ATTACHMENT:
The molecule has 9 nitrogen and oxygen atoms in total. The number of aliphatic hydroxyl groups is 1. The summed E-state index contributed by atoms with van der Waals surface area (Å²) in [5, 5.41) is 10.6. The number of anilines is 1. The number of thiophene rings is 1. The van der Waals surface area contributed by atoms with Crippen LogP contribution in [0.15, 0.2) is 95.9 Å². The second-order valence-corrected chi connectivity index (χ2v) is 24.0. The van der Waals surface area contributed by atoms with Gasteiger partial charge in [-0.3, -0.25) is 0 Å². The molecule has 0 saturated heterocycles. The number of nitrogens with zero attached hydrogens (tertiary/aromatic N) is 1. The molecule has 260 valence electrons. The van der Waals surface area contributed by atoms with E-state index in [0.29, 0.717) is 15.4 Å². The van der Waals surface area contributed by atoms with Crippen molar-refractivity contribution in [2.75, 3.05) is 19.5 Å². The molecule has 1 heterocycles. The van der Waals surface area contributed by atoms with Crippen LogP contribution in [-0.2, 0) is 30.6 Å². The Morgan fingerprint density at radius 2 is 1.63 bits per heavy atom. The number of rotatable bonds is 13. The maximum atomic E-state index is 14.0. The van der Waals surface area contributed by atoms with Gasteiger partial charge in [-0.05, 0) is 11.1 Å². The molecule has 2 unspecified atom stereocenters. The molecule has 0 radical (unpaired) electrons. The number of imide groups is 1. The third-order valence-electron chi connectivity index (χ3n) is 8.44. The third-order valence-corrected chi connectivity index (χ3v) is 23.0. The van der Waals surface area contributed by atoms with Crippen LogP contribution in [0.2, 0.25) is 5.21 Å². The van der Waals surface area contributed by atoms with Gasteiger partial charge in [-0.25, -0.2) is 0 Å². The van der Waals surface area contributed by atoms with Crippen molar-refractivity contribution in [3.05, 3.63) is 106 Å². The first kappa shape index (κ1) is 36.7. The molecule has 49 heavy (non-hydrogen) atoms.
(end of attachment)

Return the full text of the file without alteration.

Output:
The molecule has 9 nitrogen and oxygen atoms in total. The number of aliphatic hydroxyl groups is 1. The summed E-state index contributed by atoms with van der Waals surface area (Å²) in [5, 5.41) is 10.6. The number of anilines is 1. The number of thiophene rings is 1. The van der Waals surface area contributed by atoms with Crippen LogP contribution in [0.15, 0.2) is 95.9 Å². The second-order valence-corrected chi connectivity index (χ2v) is 24.0. The van der Waals surface area contributed by atoms with Gasteiger partial charge in [-0.3, -0.25) is 0 Å². The molecule has 0 saturated heterocycles. The number of nitrogens with zero attached hydrogens (tertiary/aromatic N) is 1. The molecule has 260 valence electrons. The van der Waals surface area contributed by atoms with E-state index in [0.29, 0.717) is 15.4 Å². The van der Waals surface area contributed by atoms with Crippen molar-refractivity contribution in [2.75, 3.05) is 19.5 Å². The molecule has 1 heterocycles. The van der Waals surface area contributed by atoms with Crippen LogP contribution in [-0.2, 0) is 30.6 Å². The Morgan fingerprint density at radius 2 is 1.63 bits per heavy atom. The number of rotatable bonds is 13. The maximum atomic E-state index is 14.0. The van der Waals surface area contributed by atoms with Gasteiger partial charge in [-0.05, 0) is 11.1 Å². The molecule has 2 unspecified atom stereocenters. The molecule has 0 radical (unpaired) electrons. The number of imide groups is 1. The third-order valence-electron chi connectivity index (χ3n) is 8.44. The third-order valence-corrected chi connectivity index (χ3v) is 23.0. The van der Waals surface area contributed by atoms with Crippen LogP contribution in [0.2, 0.25) is 5.21 Å². The van der Waals surface area contributed by atoms with Gasteiger partial charge in [-0.25, -0.2) is 0 Å². The van der Waals surface area contributed by atoms with Crippen molar-refractivity contribution in [3.05, 3.63) is 106 Å². The first kappa shape index (κ1) is 36.7. The molecule has 49 heavy (non-hydrogen) atoms.